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The Presidency



Your Government, Your Voice!

Scholastic News Edition 4
Scholastic News Edition 4 provides exciting science and social studies features and helps kids build their geography skills.

Grades 3-4: Lessons and Printables

Your Government, Your Voice!

To introduce students to basic civics and current-events analysis


  • Define the term citizen (community member with rights and responsibilities). Can students name any of their rights as a U.S. citizen? What are some responsibilities of being an adult U.S. citizen?

  • Test prior knowledge. Ask students if they know who runs our country. Can they name the current U.S. President? Do they know when he was elected?

  • Explain that President Obama will soon have been in office for 100 days. During the first 100 days of a new administration, people take an especially close look at the President’s work. After an election, many voters whose choice for President won want that candidate to live up to campaign promises as quickly as possible.

  • "This president has inherited the most difficult first 100 days of any president, I would argue, including Franklin Roosevelt,"—Vice President Joe Biden. Why? Ask the class to explain Biden's quote. Have students name major issues facing the nation. Make a list on the board and inform students about ways the Obama administration has addressed some of these issues since January. Alternately, present the list of issues that the President cites online in his agenda, and ask students if they’ve heard of any of the agenda items listed and what they know of them. When introducing controversial issues like the economy or health care reform, explain that many people feel differently than the President about these issues and about his response to those issues.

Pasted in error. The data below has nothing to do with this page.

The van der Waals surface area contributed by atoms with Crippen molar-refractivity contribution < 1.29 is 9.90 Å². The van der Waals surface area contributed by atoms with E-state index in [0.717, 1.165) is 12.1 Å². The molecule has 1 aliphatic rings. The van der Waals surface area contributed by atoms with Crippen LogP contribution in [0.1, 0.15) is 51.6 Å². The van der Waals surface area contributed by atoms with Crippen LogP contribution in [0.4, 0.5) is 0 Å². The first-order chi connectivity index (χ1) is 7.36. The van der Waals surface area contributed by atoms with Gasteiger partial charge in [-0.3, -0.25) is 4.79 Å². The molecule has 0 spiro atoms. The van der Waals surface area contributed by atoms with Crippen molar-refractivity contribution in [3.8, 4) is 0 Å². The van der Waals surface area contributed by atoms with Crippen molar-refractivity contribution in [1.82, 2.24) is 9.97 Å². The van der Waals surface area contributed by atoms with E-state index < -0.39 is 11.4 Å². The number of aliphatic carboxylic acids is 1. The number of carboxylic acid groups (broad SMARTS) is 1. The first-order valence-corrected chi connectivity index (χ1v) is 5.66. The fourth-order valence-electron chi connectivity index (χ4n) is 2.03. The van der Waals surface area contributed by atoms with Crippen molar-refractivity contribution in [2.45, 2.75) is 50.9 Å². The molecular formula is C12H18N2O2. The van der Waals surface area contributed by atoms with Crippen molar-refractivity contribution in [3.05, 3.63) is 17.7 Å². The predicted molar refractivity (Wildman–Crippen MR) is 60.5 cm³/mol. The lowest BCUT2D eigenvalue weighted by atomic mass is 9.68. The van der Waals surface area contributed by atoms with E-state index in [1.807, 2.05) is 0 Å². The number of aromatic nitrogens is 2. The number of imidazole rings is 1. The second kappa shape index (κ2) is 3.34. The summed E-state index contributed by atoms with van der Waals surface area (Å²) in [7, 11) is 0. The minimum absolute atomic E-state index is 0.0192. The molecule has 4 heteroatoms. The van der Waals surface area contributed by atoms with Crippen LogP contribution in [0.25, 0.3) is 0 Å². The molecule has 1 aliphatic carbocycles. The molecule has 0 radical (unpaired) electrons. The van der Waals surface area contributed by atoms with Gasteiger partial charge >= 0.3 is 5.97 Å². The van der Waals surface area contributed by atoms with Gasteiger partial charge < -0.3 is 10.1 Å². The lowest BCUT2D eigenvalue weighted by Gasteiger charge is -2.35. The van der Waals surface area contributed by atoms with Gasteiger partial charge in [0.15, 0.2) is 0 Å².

• What are some ways in which students can evaluate new Presidents? What are some criteria by which students can evaluate the Obama administration?


  • Break the class into three groups. Ask one group to name ways in which a teacher keeps students safe, happy, and learning when in class; ask a second group to name ways in which a parent keeps kids safe, happy, and growing strong; and ask a third group to name ways in which U.S. Presidents keep citizens safe, happy, and living well. Make a chart with three columns on the board, and tell students to write responses in their group’s column. Compare and contrast as a class: How are these responsibilities similar and different?

  • To go in-depth into the President’s handling of one issue pertinent to America’s youth, print Scholastic News Online's article “Health Care for More Kids,” about the Senate’s passing of a revised state children’s health insurance program. Assign skill page “Health Care: Just the Facts” for homework to test comprehension.

  • Take students to the computer lab to tour the White House’s Web site with the “Web Hunt at the White House” quiz. To answer these detail questions on how their government works, students will use robust information on current events from a constantly updated primary source. Define primary and secondary sources for students. Ask students whether the White House’s Web site is primary or secondary, and why. What makes a Web site different from other primary sources like documents or video recordings? Can a primary source be biased? Is this Web site biased?